The Summary

Like VideoSurf I thought I would show you a quick summary of my thoughts on their service which is still in beta at present.

VideoSurfs Up Dude   Radical or Bogus Video Search?Frame 1:

Their video 'vision' seems more like tunnel vision, excluding what might be accurate results. By offering you about 10% of what a wide ranging video search engine might do in the way of results, you may not find exactly what you are looking for, although they are trying to help you find it more quickly.

VideoSurfs Up Dude   Radical or Bogus Video Search?Frame 2:

The vision is also blurry in that I don't see it being of much value at present since it can't manage to pull exactly what you might be looking for and extraneous results still show up. Even the show only faces feature can't seem to discern if there is a face present or not in each frame.

VideoSurfs Up Dude   Radical or Bogus Video Search?Frame 3:

VideoSurf seems Black and White in that it appears to be missing something that would make it extremely useful. The social networking facet of the site is nothing new as DailyMotion, YouTube and even Google Video offer up a range of these features and they also offer more results on searches at times.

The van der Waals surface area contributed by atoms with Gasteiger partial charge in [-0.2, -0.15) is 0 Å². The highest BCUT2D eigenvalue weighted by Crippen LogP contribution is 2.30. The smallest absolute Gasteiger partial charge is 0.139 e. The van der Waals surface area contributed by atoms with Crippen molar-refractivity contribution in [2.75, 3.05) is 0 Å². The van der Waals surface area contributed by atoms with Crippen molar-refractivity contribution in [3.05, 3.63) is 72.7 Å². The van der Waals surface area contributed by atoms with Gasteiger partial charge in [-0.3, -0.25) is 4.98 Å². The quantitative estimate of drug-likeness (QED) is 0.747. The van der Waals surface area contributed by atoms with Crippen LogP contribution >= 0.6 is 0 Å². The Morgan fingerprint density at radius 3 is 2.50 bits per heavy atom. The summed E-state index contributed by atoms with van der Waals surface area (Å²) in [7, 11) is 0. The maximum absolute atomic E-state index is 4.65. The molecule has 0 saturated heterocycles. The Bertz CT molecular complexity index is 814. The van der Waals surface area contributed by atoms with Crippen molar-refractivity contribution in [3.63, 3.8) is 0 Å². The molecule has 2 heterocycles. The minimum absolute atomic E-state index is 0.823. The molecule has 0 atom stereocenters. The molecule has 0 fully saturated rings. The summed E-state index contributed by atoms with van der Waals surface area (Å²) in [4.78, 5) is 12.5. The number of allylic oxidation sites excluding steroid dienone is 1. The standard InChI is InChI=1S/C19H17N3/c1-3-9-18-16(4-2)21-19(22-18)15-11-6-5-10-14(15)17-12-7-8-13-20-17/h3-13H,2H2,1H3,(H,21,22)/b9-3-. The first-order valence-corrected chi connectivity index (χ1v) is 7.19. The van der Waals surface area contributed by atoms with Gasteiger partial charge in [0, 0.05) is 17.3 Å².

About the Author -
Christophor Rick is a freelance writer specializing in technology, new media, video games, IPTV, online video advertising and consumer electronics. His past work has included press releases, copy-writing, travel writing and journalism. He also writes novel-length and short fiction as part of Three-Faced Media . View All Posts By -

What do you think? ▼
  • http://www.ramp.com TomW

    Chris:

    Good analysis. The biggest problem with machine vision approaches (in addition apparently to the fact that the machine vision part doesn't seem to work very well) is that the technology still can't understand what it is looking at. It may know two frames are the *same* but still doesn't know who or what is in them. Most approaches I've seen to this are then to have humans tag the frames, but then you are back to the same problem any editorial approach has with respect to search-it simply can't scale with the volume of content.

  • http://www.reelseo.com Christophor Rick

    Hello Tom,

    Thanks for the comments. I should think that it would be easy enough to make a computer understand the human face. After all, generally speaking, they are all the same. Two eyes within a certain distance, a nose, a mouth. Mostly eyebrows etc... If someone is going to do facial analysis I should think they could do it with a broad template and be able to match it then. Additionally another way I could see it being done was to have representative images of specific people and match the frame in the video against the image allowing for a small margin of error to take into account angle and such. It's an interesting field and one the government is, I'm sure, extremely interested in so they can process millions of minutes of video footage from public cameras to find the evildoers.

    Suddenly I have this sneaking suspicion that we're like in 1984 and we just don't know it.

    Anyway, I'm curious to see how it progresses and if it becomes effective